It is hoped that the arrangement of the hymns according to Sunday texts of the church year, a feature familiar from our Norwegian hymn books, will prove a valuable aid in selecting appropriate hymns for the services, and, better than a mere topical index, serve to promote a general use of the hymns found in the hymnal.

It is due to add that, thanks to the very extensive hymnological library and hymnological knowledge and patient research of Rev. Carl Døving, late of New York City, and for the last year a member of the committee, many excellent translations of well-known German Lutheran hymns, translations made mostly by prominent English hymnologists, have been secured for “The Lutheran Hymnary”; these translations have not appeared in an English Lutheran hymn book before.

Grateful acknowledgment is made to the Concordia Publishing House of St. Louis, Mo., for permission to use the music of the second Morning and Evening Service.

Grateful acknowledgment is also due to the many who, either in an official capacity or personally, have rendered the committee valuable aid by suggestions, translations or criticisms. A true hymnal cannot be made to order; it is not an artificial production. It develops out of the consciousness of the Church itself. The committee has not felt that its duty was to make a new hymn book, but only to make out of the vast treasury of Lutheran hymnody such a collection of genuine Lutheran hymns and chorals as should satisfy the needs and meet the expectations of our Norwegian-American Lutheran Church people.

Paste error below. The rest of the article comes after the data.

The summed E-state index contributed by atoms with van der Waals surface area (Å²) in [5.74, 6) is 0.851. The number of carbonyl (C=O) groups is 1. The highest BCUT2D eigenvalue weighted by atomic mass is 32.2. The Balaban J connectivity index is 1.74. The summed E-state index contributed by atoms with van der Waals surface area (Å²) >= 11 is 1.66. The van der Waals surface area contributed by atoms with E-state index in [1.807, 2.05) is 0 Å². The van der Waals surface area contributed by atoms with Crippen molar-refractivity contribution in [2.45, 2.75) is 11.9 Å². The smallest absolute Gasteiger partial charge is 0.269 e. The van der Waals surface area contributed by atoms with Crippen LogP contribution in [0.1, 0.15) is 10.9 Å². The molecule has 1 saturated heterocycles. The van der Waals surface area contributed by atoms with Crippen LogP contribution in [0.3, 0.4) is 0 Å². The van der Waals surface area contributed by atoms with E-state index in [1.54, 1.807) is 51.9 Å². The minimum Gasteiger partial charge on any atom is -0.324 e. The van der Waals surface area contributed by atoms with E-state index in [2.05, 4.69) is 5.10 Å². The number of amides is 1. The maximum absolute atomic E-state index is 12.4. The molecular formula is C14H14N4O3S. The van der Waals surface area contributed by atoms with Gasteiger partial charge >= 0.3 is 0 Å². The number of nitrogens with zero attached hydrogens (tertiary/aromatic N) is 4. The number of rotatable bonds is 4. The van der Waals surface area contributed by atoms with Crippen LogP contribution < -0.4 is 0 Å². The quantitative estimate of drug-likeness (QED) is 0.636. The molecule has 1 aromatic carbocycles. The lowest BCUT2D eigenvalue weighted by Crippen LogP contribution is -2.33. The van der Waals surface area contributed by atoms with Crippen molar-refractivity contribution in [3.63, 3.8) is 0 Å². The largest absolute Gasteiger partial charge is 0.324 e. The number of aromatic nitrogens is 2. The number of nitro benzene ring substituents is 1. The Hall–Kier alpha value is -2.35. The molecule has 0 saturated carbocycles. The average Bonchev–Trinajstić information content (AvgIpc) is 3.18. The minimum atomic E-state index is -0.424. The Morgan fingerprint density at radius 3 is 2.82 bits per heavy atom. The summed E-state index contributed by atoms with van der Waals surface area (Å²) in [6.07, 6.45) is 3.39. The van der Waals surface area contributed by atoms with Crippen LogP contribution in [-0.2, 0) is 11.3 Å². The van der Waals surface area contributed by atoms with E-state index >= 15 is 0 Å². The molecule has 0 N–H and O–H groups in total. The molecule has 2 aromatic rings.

Finally, it is the prayer of the committee, that "The Lutheran Hymnary'; may prove no small factor in the efforts made to unify the various Norwegian Lutheran Church bodies of our land.

THE COMMITTEE, September, 1912.

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157-176 Christmas.

177-201 New Year.

206-214 Epiphany.......

219-224 Lent......

269-295 Lent and Passion Week.. 296-323 Easter....

324-361 Ascension..

362-368 Pentecost.....

374-383 Trinity Sunday.

384-390 Sundays after Trinity..

391-517 VI. VARIOUS OCCASIONS. 1 National ....

518-520 2 Day of Common Prayer... 521-524 3 Reformation Day......

525-527 4 Thanksgiving Day..

528-532 5 Marriage and the Home... 533-538 6 Family Prayer Morning.... 539_550

(Evening.. 551-567 7 Grace before and after Meat 568-569 8 Children's Services...


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VII. THE LAST THINGS. 1 Preparation for Death.... 579-587 2 Burial and Resurrection. 588-598 3 Burial of Children...... 599-600 4 Christ's Second Coming, 601-606 5 The Heavenly Home.... 607–618

PAGE Doxologies...

655 Appendix.....

656-659 Tunes, Alphabetical...

660-663 Tunes, Metrical.....

663-667 Index of Subjects.

668_669 Index of First Lines with the

Names of the Translators... 670-679

IV. THE MEANS OF GRACE. 1 The Word of God........ 134-140 2 Baptism.....

141-146 3 The Lord's Supper.... 147-156